Marijuana compounds show promise in treatment of cardiac disease

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A Nevada company is hoping to develop new medicines for heart failure using compounds in marijuana and a novel therapy identified by a University of Hawaiʻi at Mānoa researcher.

Cannabinoids include psychoactive and non-psychoactive compounds derived from marijuana, both of which have medicinal properties. They exert their effects inside cells after binding to receptor proteins in the cell membranes, such as TRPV1 and the classical cannabinoid receptors, CB1 and CB2.

“Cardiovascular disease is the leading global cause of death, accounting for more than 17.3 million deaths per year, a number that is expected to grow to more than 23.6 million by 2030,” said Dr. Stokes. In the U.S, he explained, this equates to one in three deaths, about one every 40 seconds, and costs the country approximately $316.6 billion a year.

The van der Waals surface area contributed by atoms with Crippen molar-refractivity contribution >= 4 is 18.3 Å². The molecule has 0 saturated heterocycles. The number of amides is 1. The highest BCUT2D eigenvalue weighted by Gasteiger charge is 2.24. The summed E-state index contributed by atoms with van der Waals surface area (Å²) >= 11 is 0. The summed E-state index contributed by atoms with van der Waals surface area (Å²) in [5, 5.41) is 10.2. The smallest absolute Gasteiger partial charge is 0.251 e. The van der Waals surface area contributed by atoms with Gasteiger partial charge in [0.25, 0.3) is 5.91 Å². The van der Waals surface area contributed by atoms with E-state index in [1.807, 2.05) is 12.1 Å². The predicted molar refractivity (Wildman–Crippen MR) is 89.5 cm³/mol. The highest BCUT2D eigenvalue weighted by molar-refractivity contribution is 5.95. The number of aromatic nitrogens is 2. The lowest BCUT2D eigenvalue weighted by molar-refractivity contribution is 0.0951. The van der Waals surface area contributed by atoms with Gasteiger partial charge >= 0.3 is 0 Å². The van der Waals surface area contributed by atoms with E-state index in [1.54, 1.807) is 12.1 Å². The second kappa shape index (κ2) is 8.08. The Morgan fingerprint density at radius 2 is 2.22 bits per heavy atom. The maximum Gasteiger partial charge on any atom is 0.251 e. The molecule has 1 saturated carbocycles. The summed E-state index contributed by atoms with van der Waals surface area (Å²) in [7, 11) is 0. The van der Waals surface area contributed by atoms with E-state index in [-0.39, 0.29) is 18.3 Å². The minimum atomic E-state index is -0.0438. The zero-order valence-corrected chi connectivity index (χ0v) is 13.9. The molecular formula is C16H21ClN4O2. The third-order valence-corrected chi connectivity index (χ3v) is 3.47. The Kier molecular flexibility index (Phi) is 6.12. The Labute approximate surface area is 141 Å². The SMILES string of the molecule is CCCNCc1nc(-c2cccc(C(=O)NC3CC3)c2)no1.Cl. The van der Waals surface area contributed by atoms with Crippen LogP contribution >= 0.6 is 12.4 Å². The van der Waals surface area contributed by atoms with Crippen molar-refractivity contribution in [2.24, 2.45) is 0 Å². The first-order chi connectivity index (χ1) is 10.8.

Patients urgently need new drugs that can prevent or reverse the stages of cardiac disease and heart failure, according to Dr. Stokes. He further explained that TRPV1 is clearly a major cellular receptor involved in the progression to heart failure, and there is great potential for the new, proprietary mixtures within the GB Life Sciences portfolio to regulate the TRPV1 cannabinoid receptor.

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